Introduction: Clefts of the lip may cause cosmetic and social problems. Clefts of the palate may affect feeding, speech and hearing.
Objective: To document the clinical and epidemiological features, surgical techniques (Millard’s repair for cleft lip, and the Oxford palatoplasty for cleft palate) and the outcome of treatment of patients with cleft lip and palate at Komfo Anokye Teaching Hospital (KATH), Kumasi, between January 2010 and December 2014.
Patients and Methods: Data on cleft patients were retrieved from the records of the cleft clinic and theatre records at KATH and analysed.
Results: From January 2010 to December 2014, 150 patients were treated for clefts. Their ages ranged from 0.25 to 25 years, mean age of 12 months with standard deviation of 14.5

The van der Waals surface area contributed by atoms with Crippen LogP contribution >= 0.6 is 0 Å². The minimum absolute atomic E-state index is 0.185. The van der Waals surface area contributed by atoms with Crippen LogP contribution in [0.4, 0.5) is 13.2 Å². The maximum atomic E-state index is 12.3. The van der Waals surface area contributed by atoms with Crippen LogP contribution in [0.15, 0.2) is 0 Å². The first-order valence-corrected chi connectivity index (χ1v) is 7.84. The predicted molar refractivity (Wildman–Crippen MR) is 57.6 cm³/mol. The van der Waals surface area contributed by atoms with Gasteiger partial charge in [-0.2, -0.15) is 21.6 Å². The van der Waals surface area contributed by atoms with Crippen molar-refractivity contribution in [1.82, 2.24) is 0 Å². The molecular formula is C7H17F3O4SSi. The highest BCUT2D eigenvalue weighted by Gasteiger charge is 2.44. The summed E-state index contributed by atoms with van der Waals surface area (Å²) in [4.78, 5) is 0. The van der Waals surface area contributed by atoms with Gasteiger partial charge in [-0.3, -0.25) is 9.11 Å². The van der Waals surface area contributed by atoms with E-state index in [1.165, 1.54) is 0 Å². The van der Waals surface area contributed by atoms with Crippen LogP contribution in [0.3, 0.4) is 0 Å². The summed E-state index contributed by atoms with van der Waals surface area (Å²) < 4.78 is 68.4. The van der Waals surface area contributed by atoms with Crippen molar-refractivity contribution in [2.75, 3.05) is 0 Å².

The commonest deformity (85, N=150) was combined cleft lip and palate. Isolated cleft palate was the least common (23, N=150). There was predominance (83%) of unilateral cleft lip, 46% were left sided, 71% were complete. Unilateral cleft lip was repaired by Millard’s rotation-advancement technique; bilateral cleft lip with Millard’s one stage repair (Mulliken’s modifi cation). Both included closed primary rhinoplasty. Cleft palate was repaired with single stage palatoplasty with intravelar veloplasty - the Oxford palatoplasty.
Complications include failed endotraheal intubation (5 patients), partial gaping of lip repair (5), complete disruption of cleft palate repair (4).
Conclusion: Combined cleft lip and palate was the commonest cleft deformity. Most patients were one year or younger. Millard’s techniques with primary rhinoplasty provided acceptable aesthetic and functional result. Adequate pre-surgical preparation is a requirement for successful cleft palate repair.
Published on: Feb 24, 2017 Pages: 23-26